Shell du command tip – estimate file space usage and exclude particular files

Posted on in Categories CentOS, Debian Linux, File system, FreeBSD, Gentoo Linux, Linux, RedHat/Fedora Linux, Shell scripting, Tips, Ubuntu Linux, UNIX last updated June 13, 2007

The du command estimate file space usage and summarize disk usage of each FILE, recursively for directories.

It displays the file system block usage for each file argument and for each directory in the file hierarchy rooted in each direc tory argument. If no file is specified it will use current directory.

But why use du command?

You must be wondering why I’m throwing out a light on du command. du is commonly used by system administrators to automate monitoring and notification programs that help prevent directories from becoming full.

du command Examples

Type du to display usage in current directory :
$ du

Pass -h option to display output in Byte, Kilobyte, Megabyte, Gigabyte, Terabyte and Petabyte (Human-readable output)
$ du -h

Display the name and size of each png file in the /ramdisk/figs/ directory as well as a total for all of the pngs:
$ du -hc /ramdisk/figs/*.png

Another useful option is -c which produce a grand total:
$ du -c

Show the disk usage of the /home/vivek subdirectory:
$ du /home/vivek

Show only a summary of the disk usage of the /home/vivek
$ du -hs /home/vivek

Exclude files that match PATTERN. For example do not count *.obj or *.jpg files:

$ du -h --exclude='*.obj'
$ du -h --exclude='*.jpg'

A PATTERN is a shell pattern (not a regular perl or other expression). The pattern ? matches any one character, whereas * matches any string.

Pipes and filters with du

Now display everything sorted by filesize:
$ du -sk .[A-z]* *| sort -n

Display screenful output at a time as du generate more output than can fit on the console / screen:
$ du -h | less

To find top 3 directories, enter :
$ cd /chroot
$ du -sk * | sort -nr | head -3

4620348 var
651972  home
27896   usr
21384   lib64

Working without du

Finally here is one liner (without du command) that prints top 10 filesize in Mb (thanks to dreyser for submitting idea):
# find /var -type f | xargs ls -s | sort -rn | awk '{size=$1/1024; printf("%dMb %s\n", size,$2);}' | head
Output:

31Mb /var/crash/_usr_lib_firefox_firefox-bin.1000.crash
22Mb /var/cache/apt/archives/linux-image-2.6.20-16-generic_2.6.20-16.28_i386.deb
16Mb /var/lib/apt/lists/in.archive.ubuntu.com_ubuntu_dists_feisty_universe_binary-i386_Packages
15Mb /var/cache/apt/archives/linux-restricted-modules-2.6.20-16-generic_2.6.20.5-16.28_i386.deb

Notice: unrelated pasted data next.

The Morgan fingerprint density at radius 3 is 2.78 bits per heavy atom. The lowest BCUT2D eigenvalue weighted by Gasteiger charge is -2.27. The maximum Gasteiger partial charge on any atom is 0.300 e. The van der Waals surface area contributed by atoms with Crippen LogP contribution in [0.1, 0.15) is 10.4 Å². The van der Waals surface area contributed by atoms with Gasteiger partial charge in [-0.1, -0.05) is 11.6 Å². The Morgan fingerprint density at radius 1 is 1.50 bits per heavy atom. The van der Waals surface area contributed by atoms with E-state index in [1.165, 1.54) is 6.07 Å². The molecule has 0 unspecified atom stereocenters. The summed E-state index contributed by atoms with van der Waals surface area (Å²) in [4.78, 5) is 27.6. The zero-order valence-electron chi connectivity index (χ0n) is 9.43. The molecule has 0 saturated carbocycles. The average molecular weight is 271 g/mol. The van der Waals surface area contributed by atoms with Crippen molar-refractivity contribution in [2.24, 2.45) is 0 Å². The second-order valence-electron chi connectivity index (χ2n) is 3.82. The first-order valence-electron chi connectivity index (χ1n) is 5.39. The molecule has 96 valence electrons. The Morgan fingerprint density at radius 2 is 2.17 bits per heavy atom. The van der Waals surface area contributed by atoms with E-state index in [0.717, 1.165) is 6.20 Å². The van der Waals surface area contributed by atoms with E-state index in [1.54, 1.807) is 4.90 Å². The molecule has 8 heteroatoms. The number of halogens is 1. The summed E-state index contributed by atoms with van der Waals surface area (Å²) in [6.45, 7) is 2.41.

9Mb /var/cache/apt/srcpkgcache.bin
9Mb /var/cache/apt/pkgcache.bin
8Mb /var/cache/apt/archives/firefox_2.0.0.4+1-0ubuntu1_i386.deb
7Mb /var/cache/apt/archives/linux-headers-2.6.20-16_2.6.20-16.28_i386.deb
5Mb /var/lib/apt/lists/archive.ubuntu.com_ubuntu_dists_feisty_main_binary-i386_Packages
5Mb /var/lib/apt/lists/in.archive.ubuntu.com_ubuntu_dists_feisty_universe_source_Sources

A note about GUI tools

You can use GUI tools for finding the sizes of files and directory trees. Just right click on file name and then select Properties from the popup menu.
du and file system properties
This is good for new users but it doesn’t provide scripting facility and fine-gain reporting option that du give us.

More on du command…

12 comment

  1. Correction on the exclude. It should read:

    $ du -h –exclude=’*.obj’
    $ du -h –exclude=’*.jpg’

    Excellent article on du usage, and yes thanks to dreyser for the one-liner.

  2. I use a very similar findTop10, but I let find to the printing.
    find . -xdev -printf '%s %p\n' |sort -nr| head -10

  3. is there a du for debian. apt-get install du is always end with Couldn’t find package. Is the tool a piece of other package?

  4. Is it possible to filter “du -sh /home” output, not to show the full path (and just the space occupied)?

    Example:
    $ du -sh /home

    8,5G /home/

    I need only the “8,5G” part of the output. How to do this?

  5. A simpler way to show directory space usage (can be inserted into a script, added to $PATH and then run from any location)

    Example:


    $du -hs | cut -f1

    And in a script:


    #!/bin/bash
    dh -hs | cut -f1

    You save this with the name dsu in, let’s say, /usr/bin then


    chmod +x dsu

    and presto, you have a directory space usage command which you can run from anywhere in the system. Not much but hope it helps.

  6. Does any one know or experienced the output of “du -csh” mismatched with grand total ?

    For ex: du -csh *
    10M File_A
    14M Dir_A
    22M total

    but expectation is 24 MB as total.

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